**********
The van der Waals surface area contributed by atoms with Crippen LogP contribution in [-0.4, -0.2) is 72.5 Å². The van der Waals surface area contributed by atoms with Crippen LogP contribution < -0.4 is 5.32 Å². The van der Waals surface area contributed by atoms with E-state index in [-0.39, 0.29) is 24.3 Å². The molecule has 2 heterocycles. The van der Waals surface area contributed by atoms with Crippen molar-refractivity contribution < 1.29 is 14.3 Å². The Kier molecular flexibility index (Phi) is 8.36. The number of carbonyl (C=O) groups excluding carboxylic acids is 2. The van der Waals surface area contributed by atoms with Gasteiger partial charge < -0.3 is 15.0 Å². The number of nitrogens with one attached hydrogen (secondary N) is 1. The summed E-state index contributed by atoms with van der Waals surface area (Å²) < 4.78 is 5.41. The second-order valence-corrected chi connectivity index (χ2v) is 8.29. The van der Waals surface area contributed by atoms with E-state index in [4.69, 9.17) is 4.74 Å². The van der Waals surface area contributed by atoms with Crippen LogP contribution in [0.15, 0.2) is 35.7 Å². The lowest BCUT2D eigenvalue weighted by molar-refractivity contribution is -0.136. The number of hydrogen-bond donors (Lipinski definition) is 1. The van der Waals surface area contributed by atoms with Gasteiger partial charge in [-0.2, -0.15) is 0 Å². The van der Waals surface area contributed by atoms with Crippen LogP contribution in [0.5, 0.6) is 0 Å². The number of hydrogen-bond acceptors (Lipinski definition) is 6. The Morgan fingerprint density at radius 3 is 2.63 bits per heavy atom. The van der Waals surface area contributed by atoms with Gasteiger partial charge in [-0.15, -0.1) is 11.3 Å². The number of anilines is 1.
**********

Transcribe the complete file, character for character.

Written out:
The van der Waals surface area contributed by atoms with Crippen LogP contribution in [-0.4, -0.2) is 72.5 Å². The van der Waals surface area contributed by atoms with Crippen LogP contribution < -0.4 is 5.32 Å². The van der Waals surface area contributed by atoms with E-state index in [-0.39, 0.29) is 24.3 Å². The molecule has 2 heterocycles. The van der Waals surface area contributed by atoms with Crippen molar-refractivity contribution < 1.29 is 14.3 Å². The Kier molecular flexibility index (Phi) is 8.36. The number of carbonyl (C=O) groups excluding carboxylic acids is 2. The van der Waals surface area contributed by atoms with Gasteiger partial charge < -0.3 is 15.0 Å². The number of nitrogens with one attached hydrogen (secondary N) is 1. The summed E-state index contributed by atoms with van der Waals surface area (Å²) < 4.78 is 5.41. The second-order valence-corrected chi connectivity index (χ2v) is 8.29. The van der Waals surface area contributed by atoms with E-state index in [4.69, 9.17) is 4.74 Å². The van der Waals surface area contributed by atoms with Crippen LogP contribution in [0.15, 0.2) is 35.7 Å². The lowest BCUT2D eigenvalue weighted by molar-refractivity contribution is -0.136. The number of hydrogen-bond donors (Lipinski definition) is 1. The van der Waals surface area contributed by atoms with Gasteiger partial charge in [-0.2, -0.15) is 0 Å². The van der Waals surface area contributed by atoms with Crippen LogP contribution in [0.5, 0.6) is 0 Å². The number of hydrogen-bond acceptors (Lipinski definition) is 6. The Morgan fingerprint density at radius 3 is 2.63 bits per heavy atom. The van der Waals surface area contributed by atoms with Gasteiger partial charge in [-0.15, -0.1) is 11.3 Å². The number of anilines is 1.